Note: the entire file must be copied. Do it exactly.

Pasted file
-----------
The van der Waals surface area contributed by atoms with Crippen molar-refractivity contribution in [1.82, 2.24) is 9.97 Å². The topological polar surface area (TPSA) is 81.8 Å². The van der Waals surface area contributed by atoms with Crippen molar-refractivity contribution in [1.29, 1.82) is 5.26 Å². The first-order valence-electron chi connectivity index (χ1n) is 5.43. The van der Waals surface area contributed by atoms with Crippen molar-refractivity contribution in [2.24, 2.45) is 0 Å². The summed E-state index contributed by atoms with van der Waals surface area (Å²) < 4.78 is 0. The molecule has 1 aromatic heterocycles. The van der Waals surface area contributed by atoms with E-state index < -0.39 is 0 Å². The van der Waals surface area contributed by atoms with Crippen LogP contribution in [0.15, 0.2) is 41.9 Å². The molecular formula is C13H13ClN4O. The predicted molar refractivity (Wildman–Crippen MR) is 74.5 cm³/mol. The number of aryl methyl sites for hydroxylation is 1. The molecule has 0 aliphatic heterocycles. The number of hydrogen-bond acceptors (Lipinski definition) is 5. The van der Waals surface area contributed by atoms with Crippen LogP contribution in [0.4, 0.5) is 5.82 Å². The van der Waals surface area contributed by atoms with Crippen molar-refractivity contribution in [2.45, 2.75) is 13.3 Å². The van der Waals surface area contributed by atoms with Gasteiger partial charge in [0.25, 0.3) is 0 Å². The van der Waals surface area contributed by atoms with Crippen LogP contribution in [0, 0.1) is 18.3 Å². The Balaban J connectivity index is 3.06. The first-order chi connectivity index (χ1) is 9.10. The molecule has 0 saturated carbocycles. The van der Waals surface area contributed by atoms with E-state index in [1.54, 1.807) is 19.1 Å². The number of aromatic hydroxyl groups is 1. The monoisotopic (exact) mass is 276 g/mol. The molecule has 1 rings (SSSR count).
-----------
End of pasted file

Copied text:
The van der Waals surface area contributed by atoms with Crippen molar-refractivity contribution in [1.82, 2.24) is 9.97 Å². The topological polar surface area (TPSA) is 81.8 Å². The van der Waals surface area contributed by atoms with Crippen molar-refractivity contribution in [1.29, 1.82) is 5.26 Å². The first-order valence-electron chi connectivity index (χ1n) is 5.43. The van der Waals surface area contributed by atoms with Crippen molar-refractivity contribution in [2.24, 2.45) is 0 Å². The summed E-state index contributed by atoms with van der Waals surface area (Å²) < 4.78 is 0. The molecule has 1 aromatic heterocycles. The van der Waals surface area contributed by atoms with E-state index < -0.39 is 0 Å². The van der Waals surface area contributed by atoms with Crippen LogP contribution in [0.15, 0.2) is 41.9 Å². The molecular formula is C13H13ClN4O. The predicted molar refractivity (Wildman–Crippen MR) is 74.5 cm³/mol. The number of aryl methyl sites for hydroxylation is 1. The molecule has 0 aliphatic heterocycles. The number of hydrogen-bond acceptors (Lipinski definition) is 5. The van der Waals surface area contributed by atoms with Crippen LogP contribution in [0.4, 0.5) is 5.82 Å². The van der Waals surface area contributed by atoms with Crippen molar-refractivity contribution in [2.45, 2.75) is 13.3 Å². The van der Waals surface area contributed by atoms with Gasteiger partial charge in [0.25, 0.3) is 0 Å². The van der Waals surface area contributed by atoms with Crippen LogP contribution in [0, 0.1) is 18.3 Å². The Balaban J connectivity index is 3.06. The first-order chi connectivity index (χ1) is 9.10. The molecule has 0 saturated carbocycles. The van der Waals surface area contributed by atoms with E-state index in [1.54, 1.807) is 19.1 Å². The number of aromatic hydroxyl groups is 1. The monoisotopic (exact) mass is 276 g/mol. The molecule has 1 rings (SSSR count).